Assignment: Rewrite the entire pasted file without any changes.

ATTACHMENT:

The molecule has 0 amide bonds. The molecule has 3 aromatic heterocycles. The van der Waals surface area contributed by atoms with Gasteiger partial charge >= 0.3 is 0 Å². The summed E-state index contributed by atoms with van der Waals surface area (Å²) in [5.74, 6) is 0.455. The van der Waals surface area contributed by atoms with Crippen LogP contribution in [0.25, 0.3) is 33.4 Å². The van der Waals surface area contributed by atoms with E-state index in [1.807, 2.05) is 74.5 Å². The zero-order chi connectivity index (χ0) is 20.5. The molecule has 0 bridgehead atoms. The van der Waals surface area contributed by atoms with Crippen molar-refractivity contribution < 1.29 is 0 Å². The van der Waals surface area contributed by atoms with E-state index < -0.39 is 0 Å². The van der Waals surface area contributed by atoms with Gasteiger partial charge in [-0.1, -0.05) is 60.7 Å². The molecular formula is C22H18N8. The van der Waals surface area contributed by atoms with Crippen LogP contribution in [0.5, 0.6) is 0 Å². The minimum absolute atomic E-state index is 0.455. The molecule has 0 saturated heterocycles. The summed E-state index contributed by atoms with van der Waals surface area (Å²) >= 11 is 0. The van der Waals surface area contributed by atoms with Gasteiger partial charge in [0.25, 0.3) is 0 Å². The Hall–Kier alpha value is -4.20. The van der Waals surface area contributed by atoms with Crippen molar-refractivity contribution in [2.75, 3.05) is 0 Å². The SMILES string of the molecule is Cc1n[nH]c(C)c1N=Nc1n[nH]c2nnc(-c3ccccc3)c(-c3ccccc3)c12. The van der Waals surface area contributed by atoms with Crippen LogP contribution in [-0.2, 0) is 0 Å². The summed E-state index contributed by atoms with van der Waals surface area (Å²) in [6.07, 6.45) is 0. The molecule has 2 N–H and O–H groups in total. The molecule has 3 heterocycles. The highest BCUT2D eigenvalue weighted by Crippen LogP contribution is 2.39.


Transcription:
The molecule has 0 amide bonds. The molecule has 3 aromatic heterocycles. The van der Waals surface area contributed by atoms with Gasteiger partial charge >= 0.3 is 0 Å². The summed E-state index contributed by atoms with van der Waals surface area (Å²) in [5.74, 6) is 0.455. The van der Waals surface area contributed by atoms with Crippen LogP contribution in [0.25, 0.3) is 33.4 Å². The van der Waals surface area contributed by atoms with E-state index in [1.807, 2.05) is 74.5 Å². The zero-order chi connectivity index (χ0) is 20.5. The molecule has 0 bridgehead atoms. The van der Waals surface area contributed by atoms with Crippen molar-refractivity contribution < 1.29 is 0 Å². The van der Waals surface area contributed by atoms with E-state index < -0.39 is 0 Å². The van der Waals surface area contributed by atoms with Gasteiger partial charge in [-0.1, -0.05) is 60.7 Å². The molecular formula is C22H18N8. The van der Waals surface area contributed by atoms with Crippen LogP contribution in [0.5, 0.6) is 0 Å². The minimum absolute atomic E-state index is 0.455. The molecule has 0 saturated heterocycles. The summed E-state index contributed by atoms with van der Waals surface area (Å²) >= 11 is 0. The van der Waals surface area contributed by atoms with Gasteiger partial charge in [0.25, 0.3) is 0 Å². The Hall–Kier alpha value is -4.20. The van der Waals surface area contributed by atoms with Crippen molar-refractivity contribution in [2.75, 3.05) is 0 Å². The SMILES string of the molecule is Cc1n[nH]c(C)c1N=Nc1n[nH]c2nnc(-c3ccccc3)c(-c3ccccc3)c12. The van der Waals surface area contributed by atoms with Crippen LogP contribution in [-0.2, 0) is 0 Å². The summed E-state index contributed by atoms with van der Waals surface area (Å²) in [6.07, 6.45) is 0. The molecule has 2 N–H and O–H groups in total. The molecule has 3 heterocycles. The highest BCUT2D eigenvalue weighted by Crippen LogP contribution is 2.39.